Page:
Charlotte rubbed her eyes and sighed before she called out, “Señor, deje lo que estás haciendo y escú-chame. ”

  From that point Charlotte spoke too rapidly for Taske to follow, but he took advantage of her focus on the sniper to remove one glove and ease his hand inside his coat. Dragging James out of the car had torn some of the stitches in his side, but thanks to his body heat the blood-soaked linen of his shirt had partially dried and was beginning to stanch the old wound. He’d thought he might have to use it as an excuse to keep Charlotte with him, but now that she had engaged the sniper, there was no need to mention it.

  Not that he wished to. Charlotte would want to know how he had sustained the injury, and he couldn’t tell her the truth. She would never believe that he had been attacked by werewolves and wild animals, all of whom had been under the mind control of Lilah Devereaux, a powerful Kyndred friend whom Taske believed also held the key to a cure for his own condition. He’d stalked Lilah, hiring detectives to hunt her down for him, but his foolish actions had nearly gotten them both killed. In the end Lilah had forgiven him, but Taske had yet to overcome his own shame.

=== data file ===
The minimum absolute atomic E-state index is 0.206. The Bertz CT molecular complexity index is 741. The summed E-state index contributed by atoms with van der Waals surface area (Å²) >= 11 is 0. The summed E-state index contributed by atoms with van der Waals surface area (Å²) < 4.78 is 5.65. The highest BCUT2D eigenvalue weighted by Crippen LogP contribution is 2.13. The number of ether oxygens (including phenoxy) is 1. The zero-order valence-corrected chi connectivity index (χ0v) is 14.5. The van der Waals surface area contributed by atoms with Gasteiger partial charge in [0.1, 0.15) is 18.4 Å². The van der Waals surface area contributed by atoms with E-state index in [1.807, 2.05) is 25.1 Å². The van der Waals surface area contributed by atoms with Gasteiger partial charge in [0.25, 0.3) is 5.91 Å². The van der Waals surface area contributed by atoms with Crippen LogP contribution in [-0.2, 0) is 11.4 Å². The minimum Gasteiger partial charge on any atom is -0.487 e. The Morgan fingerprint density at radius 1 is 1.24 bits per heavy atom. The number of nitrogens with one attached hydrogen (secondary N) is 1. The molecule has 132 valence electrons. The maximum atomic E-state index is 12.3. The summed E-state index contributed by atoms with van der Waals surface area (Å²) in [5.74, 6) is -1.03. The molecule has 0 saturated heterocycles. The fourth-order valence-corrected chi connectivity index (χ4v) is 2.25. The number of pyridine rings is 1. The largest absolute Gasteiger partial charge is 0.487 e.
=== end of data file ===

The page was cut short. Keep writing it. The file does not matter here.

The mellow contralto of Charlotte’s voice felt soothing to his ears, and he allowed himself to rest against the side of the car and watch her. For the first time since his ability had manifested it had been maddeningly short on details; unlike the other people he had rescued over the years, this woman’s time line had been shrouded in darkness. He’d been unable to discern who she was, where she lived and worked, her surname, or any clue of what her destiny was, although he sensed it to be of critical importance to humanity. In the end he had been forced to act on the only thing he did know: that unless he saved her, a woman named Charlotte would be murdered on the Golden Gate Bridge by a suicidal man.

  Until she had crawled out of the fog, Taske hadn’t even known exactly what Charlotte would look like, another first for him. For some reason he had expected her to be a dark, petite angel with a beguiling smile, not a fierce-eyed Amazon with as many muscles as she had curves. No doubt her statuesque proportions had drawn some criticism from those who kissed the bony, wasted feet of current fashion, but she made him think of the glory of forgotten eras, when towering warrior queens had been worshiped as goddesses.